Yesterday, I wrote a review of the film, The Family, about a mafia family in which a minor mafia boss played by Robert De Niro is sent into exile with his wife and two teenage children in Normandy, France, under the American witness protection program because he ratted on his mafia family, not speaking ill of others without warrant, but with warrant, serving to ensure not simply his expulsion from his mafia family, but making himself a target for elimination. For the mafia Majordomo is determined on revenge. The dominant theme of the movie is exclusion, the loss of the family’s sense of belonging in their Italian community in Brooklyn, how alien De Niro is as a non-French speaker in a small town in Normandy, how the two children have to adapt to a new school and win friends, and how, to overcome the sense of strangeness of this family settling in Normandy when the FBI decides to attempt integration rather than preserving privacy and exclusion which in itself raises suspicions.

Last night we watched the first three episodes of the first season of the Emmy award-winning TV series, The Good Wife, which will end its seventh season run next month. The series also deals with exclusion as a dominant theme. This time the family is not relocated to Normandy, but is exiled from the rich suburban city of Highland Park, 26 miles north of downtown Chicago as Peter (Chris Noth) and Alicia Florrick (Julianna Margulies) are forced to sell their opulent home to pay Peter’s legal bills after he is charged and convicted in a sex and bribery scandal when he was serving as the State’s Attorney for Cook County, which includes the City of Chicago. Alicia relocates with her two children, Zach and Grace, to an apartment, and Alicia resumes her career as a litigation attorney at the bottom rung while her husband, Peter, is sent to jail. Dislocation, alienation, the challenges of reintegration in work and society drive the drama. But the series begins with the focus of the camera on the hand-holding of Peter and Alicia as Peter marches up to deal with the shame and disgrace in the court of public opinion in response to the scandal.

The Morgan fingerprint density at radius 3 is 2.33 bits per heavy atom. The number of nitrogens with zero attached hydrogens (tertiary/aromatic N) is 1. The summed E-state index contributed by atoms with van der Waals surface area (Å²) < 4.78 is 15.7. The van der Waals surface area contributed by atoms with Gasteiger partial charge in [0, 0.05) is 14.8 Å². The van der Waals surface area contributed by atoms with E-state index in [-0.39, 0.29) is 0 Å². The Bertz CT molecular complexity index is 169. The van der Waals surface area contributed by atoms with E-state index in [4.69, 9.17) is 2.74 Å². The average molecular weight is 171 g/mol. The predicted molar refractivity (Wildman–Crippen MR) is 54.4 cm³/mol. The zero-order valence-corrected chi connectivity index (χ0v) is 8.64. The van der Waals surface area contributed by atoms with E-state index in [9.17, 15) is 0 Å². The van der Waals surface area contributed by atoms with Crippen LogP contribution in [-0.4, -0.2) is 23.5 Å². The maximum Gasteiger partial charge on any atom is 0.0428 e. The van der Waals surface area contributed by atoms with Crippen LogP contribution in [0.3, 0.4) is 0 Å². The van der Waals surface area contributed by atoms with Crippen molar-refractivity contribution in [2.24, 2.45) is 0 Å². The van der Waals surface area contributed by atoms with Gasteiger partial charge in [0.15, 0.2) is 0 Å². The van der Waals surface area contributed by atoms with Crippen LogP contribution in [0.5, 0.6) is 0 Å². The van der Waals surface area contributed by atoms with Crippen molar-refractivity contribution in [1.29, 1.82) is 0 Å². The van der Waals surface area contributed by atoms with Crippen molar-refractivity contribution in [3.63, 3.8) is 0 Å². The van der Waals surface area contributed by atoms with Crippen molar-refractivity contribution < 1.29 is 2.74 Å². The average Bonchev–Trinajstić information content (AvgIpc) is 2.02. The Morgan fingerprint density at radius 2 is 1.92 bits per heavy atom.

Women are door mats and have been